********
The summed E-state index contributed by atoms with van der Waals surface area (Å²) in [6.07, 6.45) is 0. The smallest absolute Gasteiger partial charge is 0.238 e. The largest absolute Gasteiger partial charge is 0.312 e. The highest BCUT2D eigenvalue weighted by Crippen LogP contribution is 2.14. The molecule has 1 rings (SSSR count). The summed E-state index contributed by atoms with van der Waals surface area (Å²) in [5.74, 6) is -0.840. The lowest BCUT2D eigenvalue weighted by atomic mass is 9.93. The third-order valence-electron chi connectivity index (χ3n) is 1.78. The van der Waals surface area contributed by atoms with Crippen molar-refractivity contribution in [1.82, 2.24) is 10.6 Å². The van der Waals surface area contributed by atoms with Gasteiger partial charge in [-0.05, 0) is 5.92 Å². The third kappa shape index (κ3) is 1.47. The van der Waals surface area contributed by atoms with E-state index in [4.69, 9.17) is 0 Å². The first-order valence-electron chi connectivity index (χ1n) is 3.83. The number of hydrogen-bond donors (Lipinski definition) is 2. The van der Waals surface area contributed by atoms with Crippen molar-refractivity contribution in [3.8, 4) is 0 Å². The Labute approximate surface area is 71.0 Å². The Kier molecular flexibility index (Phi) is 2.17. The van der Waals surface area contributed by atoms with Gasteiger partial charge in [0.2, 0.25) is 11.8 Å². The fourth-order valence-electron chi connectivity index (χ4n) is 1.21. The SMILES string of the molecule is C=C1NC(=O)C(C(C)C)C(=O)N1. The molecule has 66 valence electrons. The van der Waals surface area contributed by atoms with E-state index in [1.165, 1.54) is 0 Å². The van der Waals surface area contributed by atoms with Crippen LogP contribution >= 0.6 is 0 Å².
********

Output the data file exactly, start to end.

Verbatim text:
The summed E-state index contributed by atoms with van der Waals surface area (Å²) in [6.07, 6.45) is 0. The smallest absolute Gasteiger partial charge is 0.238 e. The largest absolute Gasteiger partial charge is 0.312 e. The highest BCUT2D eigenvalue weighted by Crippen LogP contribution is 2.14. The molecule has 1 rings (SSSR count). The summed E-state index contributed by atoms with van der Waals surface area (Å²) in [5.74, 6) is -0.840. The lowest BCUT2D eigenvalue weighted by atomic mass is 9.93. The third-order valence-electron chi connectivity index (χ3n) is 1.78. The van der Waals surface area contributed by atoms with Crippen molar-refractivity contribution in [1.82, 2.24) is 10.6 Å². The van der Waals surface area contributed by atoms with Gasteiger partial charge in [-0.05, 0) is 5.92 Å². The third kappa shape index (κ3) is 1.47. The van der Waals surface area contributed by atoms with E-state index in [4.69, 9.17) is 0 Å². The first-order valence-electron chi connectivity index (χ1n) is 3.83. The number of hydrogen-bond donors (Lipinski definition) is 2. The van der Waals surface area contributed by atoms with Crippen molar-refractivity contribution in [3.8, 4) is 0 Å². The Labute approximate surface area is 71.0 Å². The Kier molecular flexibility index (Phi) is 2.17. The van der Waals surface area contributed by atoms with Gasteiger partial charge in [0.2, 0.25) is 11.8 Å². The fourth-order valence-electron chi connectivity index (χ4n) is 1.21. The SMILES string of the molecule is C=C1NC(=O)C(C(C)C)C(=O)N1. The molecule has 66 valence electrons. The van der Waals surface area contributed by atoms with E-state index in [1.165, 1.54) is 0 Å². The van der Waals surface area contributed by atoms with Crippen LogP contribution >= 0.6 is 0 Å².